PRFDHR Seminar: Promoting maternal mental health and early childhood development in communities exposed to violence and forced displacement in Colombia, Professor Andrés Moya

Event time: 
Tuesday, March 8, 2022 - 2:30pm to 3:45pm
Location: 
Henry R. Luce Hall (LUCE ), 203 See map
34 Hillhouse Avenue
New Haven, CT 06511
Seminar will be hosted online via Zoom and on-campus
Event description: 

By the end of 2020, 1 out of every 6 children was living in a region affected by violence and armed conflict. Repeated and traumatic exposure violence at an early age can severely affect children’s mental health and can therefore hinder healthy development and derail their life trajectories. In this paper Professor Moya and his co-authors report the results from a cluster-based randomized trial of Semillas de Apego, a community-based psychosocial model for mothers of young children affected by violence and forced displacement. The model aims to promote maternal mental health as an outcome itself but also as a pathway to foster the healthy child-mother emotional bonds that are essential to moderate children’s stress response and therefore to protect early childhood development amid a systematic and traumatic exposure to violence. They implemented the program in Tumaco, Colombia among caregivers exposed to violence, many of whom are also victims of forced displacement. They randomized access to the program across 18 Early Childhood Development Centers that serve vulnerable and underserved families. Over the course of four sequential cohorts, 1,372 caregivers participated in the evaluation, with 714 assigned to the treatment group and 662 to control. Group-sessions were led by community members without formal training or experience in psychosocial models but who were trained and supervised for this purpose. At the 8-month follow-up, they find positive and statistically significant impacts in three out of the four core dimensions of interest. Specifically, Professor Moya and his team observe positive impacts of 0.14 standard deviations (sd) on a maternal mental health index; 0.24 sd on an index of child-mother interactions, and 0.13 sd on early childhood mental health. Nevertheless, they do not observe any effects on early childhood development. They also find that caregivers who participated in the program were better able to cope with the shock of the Covid-19 pandemic and exhibited lower symptoms of anxiety and parental stress 1 and 9 months into the pandemic. Taken together, their findings speak to the need and feasibility of implementing quality psychosocial programs in fragile and conflict-affected settings but also on the importance of designing comprehensive strategies that address the social and economic determinants of mental health.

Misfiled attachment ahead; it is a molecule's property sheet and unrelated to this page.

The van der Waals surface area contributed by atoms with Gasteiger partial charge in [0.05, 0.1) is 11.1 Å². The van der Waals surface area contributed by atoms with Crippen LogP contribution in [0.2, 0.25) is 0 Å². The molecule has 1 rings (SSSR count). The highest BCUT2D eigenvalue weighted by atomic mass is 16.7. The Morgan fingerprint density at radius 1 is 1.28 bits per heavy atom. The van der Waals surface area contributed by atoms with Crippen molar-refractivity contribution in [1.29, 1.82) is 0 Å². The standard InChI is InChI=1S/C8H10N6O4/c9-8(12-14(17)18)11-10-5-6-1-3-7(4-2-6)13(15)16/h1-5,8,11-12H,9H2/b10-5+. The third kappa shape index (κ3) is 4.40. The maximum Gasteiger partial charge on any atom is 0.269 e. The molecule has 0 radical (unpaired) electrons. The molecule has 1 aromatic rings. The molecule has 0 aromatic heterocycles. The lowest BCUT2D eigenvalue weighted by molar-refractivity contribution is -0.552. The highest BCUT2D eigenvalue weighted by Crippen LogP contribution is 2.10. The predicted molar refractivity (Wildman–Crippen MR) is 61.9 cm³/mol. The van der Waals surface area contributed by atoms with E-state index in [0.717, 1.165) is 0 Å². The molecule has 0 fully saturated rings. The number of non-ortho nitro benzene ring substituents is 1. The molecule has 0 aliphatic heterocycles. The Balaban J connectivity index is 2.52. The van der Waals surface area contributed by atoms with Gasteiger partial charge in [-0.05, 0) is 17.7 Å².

Andrés Moya is an Associate Professor at the Department of Economics at the Universidad de los Andes in Bogotá, Colombia, and a 2021-22 Santo Domingo Visiting Scholar at the David Rockefeller Center for Latin American Studies (DRCLAS) at Harvard University.
Professor Moya’s research focuses on the economic, psychological, and behavioral consequences of violence and forced displacement in Colombia. In particular, Professor Moya has analyzed the effects of violence and psychological trauma on economic behavior, human capital accumulation, and performance in the labor market.
Professor Moya is also a member of Evidence in Governance and Politics (EGAP), an invited academic at JPAL-LAC, a Faculty Affiliate at the Care and Protection of Children Learning Network (CPC), and a Research Affiliate at the Internal Displacement Research Programme at the University of London.

Speaker/Performer: 
Andrés Moya, Universidad de Los Andes - Department of Economics and Harvard University - David Rockefeller Center for Latin American Studies